Disheartened and with little cash left, we bought what supplies we could in a disreputable boomtown called Fullman. Then we walked on into the desert where rumors promised better prospecting. Sassy carried our tools and tent, a couple of weeks’ of food—if we were careful—and two large casks of water.
When we arrived at this spot, two weeks back, weary in foot and heart, I spied a patch of green at the base of the hillside over yonder. I called Cray’s attention to it because the green was so out of keeping with the bleak shades of brown surrounding us.
We searched for and found the spring that fed the green patch. It was not much more than a slow seep, really. The tepid liquid dribbling up from the ground was likely the only water source for miles around. Cray studied the rocky hillside above the water and decided the looks of it suited him.
“That there rock face has gold in it, or m’ name ain’t Cray T. Bishoff,” he had muttered.
We dug a basin in the earth to catch the water from the seep, and each day I strained what pooled in the hole through a scrap of canvas. It was not much, that little bit of water, but it was enough to keep us and Sassy alive day to day.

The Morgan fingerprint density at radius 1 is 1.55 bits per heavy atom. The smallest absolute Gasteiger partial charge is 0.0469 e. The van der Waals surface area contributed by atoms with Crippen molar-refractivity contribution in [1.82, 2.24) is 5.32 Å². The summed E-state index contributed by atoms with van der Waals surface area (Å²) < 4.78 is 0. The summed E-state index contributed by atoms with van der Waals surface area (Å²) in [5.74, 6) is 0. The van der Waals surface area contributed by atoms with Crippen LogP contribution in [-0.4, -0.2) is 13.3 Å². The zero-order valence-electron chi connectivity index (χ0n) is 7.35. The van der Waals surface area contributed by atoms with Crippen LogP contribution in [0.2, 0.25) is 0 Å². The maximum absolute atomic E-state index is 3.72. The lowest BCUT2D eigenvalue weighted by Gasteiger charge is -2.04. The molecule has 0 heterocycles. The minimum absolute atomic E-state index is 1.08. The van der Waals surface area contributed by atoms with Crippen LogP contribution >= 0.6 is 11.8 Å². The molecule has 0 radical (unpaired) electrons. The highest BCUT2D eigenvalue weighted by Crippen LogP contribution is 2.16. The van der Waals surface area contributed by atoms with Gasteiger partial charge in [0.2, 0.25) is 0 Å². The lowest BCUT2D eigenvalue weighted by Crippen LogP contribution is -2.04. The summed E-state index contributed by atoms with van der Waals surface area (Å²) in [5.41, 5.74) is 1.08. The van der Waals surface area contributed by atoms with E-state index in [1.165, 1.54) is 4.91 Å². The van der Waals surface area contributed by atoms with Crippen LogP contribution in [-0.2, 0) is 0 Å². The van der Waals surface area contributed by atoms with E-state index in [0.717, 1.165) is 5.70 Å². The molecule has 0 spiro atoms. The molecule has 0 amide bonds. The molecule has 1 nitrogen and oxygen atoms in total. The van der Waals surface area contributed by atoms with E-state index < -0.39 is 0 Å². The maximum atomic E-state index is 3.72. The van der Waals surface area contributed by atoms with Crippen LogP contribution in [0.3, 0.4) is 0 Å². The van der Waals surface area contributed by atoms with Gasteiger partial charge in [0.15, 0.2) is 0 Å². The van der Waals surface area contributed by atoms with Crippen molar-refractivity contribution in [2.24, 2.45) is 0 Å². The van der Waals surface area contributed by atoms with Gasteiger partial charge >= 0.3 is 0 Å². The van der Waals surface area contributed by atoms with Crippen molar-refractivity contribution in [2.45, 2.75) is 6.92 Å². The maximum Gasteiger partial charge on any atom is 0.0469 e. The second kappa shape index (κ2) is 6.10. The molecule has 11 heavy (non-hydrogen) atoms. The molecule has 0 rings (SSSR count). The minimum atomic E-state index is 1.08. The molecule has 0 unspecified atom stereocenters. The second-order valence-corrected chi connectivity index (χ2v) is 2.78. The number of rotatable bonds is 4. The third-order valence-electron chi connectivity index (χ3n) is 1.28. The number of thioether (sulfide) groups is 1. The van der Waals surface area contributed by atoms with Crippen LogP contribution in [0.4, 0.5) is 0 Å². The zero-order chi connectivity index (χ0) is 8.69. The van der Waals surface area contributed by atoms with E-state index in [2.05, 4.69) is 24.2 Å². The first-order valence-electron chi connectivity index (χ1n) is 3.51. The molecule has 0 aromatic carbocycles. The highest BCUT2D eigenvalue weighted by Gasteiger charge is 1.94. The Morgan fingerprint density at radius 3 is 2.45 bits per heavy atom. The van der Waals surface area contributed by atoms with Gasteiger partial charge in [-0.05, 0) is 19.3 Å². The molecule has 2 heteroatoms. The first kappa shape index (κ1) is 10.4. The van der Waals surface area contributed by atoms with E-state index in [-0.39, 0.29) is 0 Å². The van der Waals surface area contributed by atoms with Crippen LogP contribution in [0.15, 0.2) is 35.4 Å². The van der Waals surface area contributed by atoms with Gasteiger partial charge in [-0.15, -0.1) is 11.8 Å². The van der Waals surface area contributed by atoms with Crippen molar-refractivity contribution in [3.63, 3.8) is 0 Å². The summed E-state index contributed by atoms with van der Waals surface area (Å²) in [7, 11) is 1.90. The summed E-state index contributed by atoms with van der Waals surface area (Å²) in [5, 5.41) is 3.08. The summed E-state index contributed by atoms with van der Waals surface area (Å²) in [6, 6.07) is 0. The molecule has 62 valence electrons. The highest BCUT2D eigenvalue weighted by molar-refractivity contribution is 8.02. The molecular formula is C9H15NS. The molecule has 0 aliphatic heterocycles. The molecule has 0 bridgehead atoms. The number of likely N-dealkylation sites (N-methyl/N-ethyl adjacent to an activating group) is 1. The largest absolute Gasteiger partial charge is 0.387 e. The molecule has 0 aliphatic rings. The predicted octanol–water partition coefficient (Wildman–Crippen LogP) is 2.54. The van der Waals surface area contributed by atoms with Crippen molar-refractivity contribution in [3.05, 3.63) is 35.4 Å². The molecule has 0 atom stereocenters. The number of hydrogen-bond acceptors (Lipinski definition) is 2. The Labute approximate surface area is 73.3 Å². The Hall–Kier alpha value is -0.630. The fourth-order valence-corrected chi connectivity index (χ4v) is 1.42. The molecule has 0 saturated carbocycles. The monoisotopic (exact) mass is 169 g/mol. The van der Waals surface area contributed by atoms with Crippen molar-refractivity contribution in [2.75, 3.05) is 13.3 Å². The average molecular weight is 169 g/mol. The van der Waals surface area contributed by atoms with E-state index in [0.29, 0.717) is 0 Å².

Cray erected our tent on a low mound nearby, one of the thousands of mounds just like it dotting the desert around us. Then fourteen long, scorching days dragged by.
As the sun drooped closer to the horizon, I stood and put my hand to my eyes to shade them. In every direction I turned, the view was the same. Undulating dunes and gullies. Sparse cacti and brush. The same landscape in every direction except for the hillside Cray had climbed with Sassy this morning.
The low hill just west of our tent, the one Cray had staked our futures on, was the lone geographical variation within sight. Not another marker stood in the wild, barren land to hint at where we were. Not another vestige of human life stirred.
I again stared into the distance. Not for the first time did the notion of being left alone and adrift in this bleak wasteland cause my breath to hitch in terror.
“Where is he?” I whispered.
Cray never missed an evening meal, little though it was.
Cray had been enthusiastic when we had arrived at this place. “I’ll find gold here. I know I will—that hill has the look of it,” he boasted. “And when I’ve made my fortune, we’ll go back to Texas. I’ll buy me some land and some cattle.”
He had stared with fierce determination at its rocky face. “Yep. I’ll get the gold first. Land and cattle next.”
“And then we’ll get married?” I had demanded. My words were sharp. The shine had worn off our relationship in the few months we had been together. We quarreled more than once during our fruitless travels, and I often gave Cray the rough side of my tongue.
“Oh, sure, sweetheart. Sure. We’ll get married.” But he had frowned and seemed distracted as he said it.
Cray had left off reciting the promises by which he had lured me into coming with him. The very absence of such assurances frightened me.
“Like you promised,” I insisted, my temper—and apprehension—ratcheting up another notch.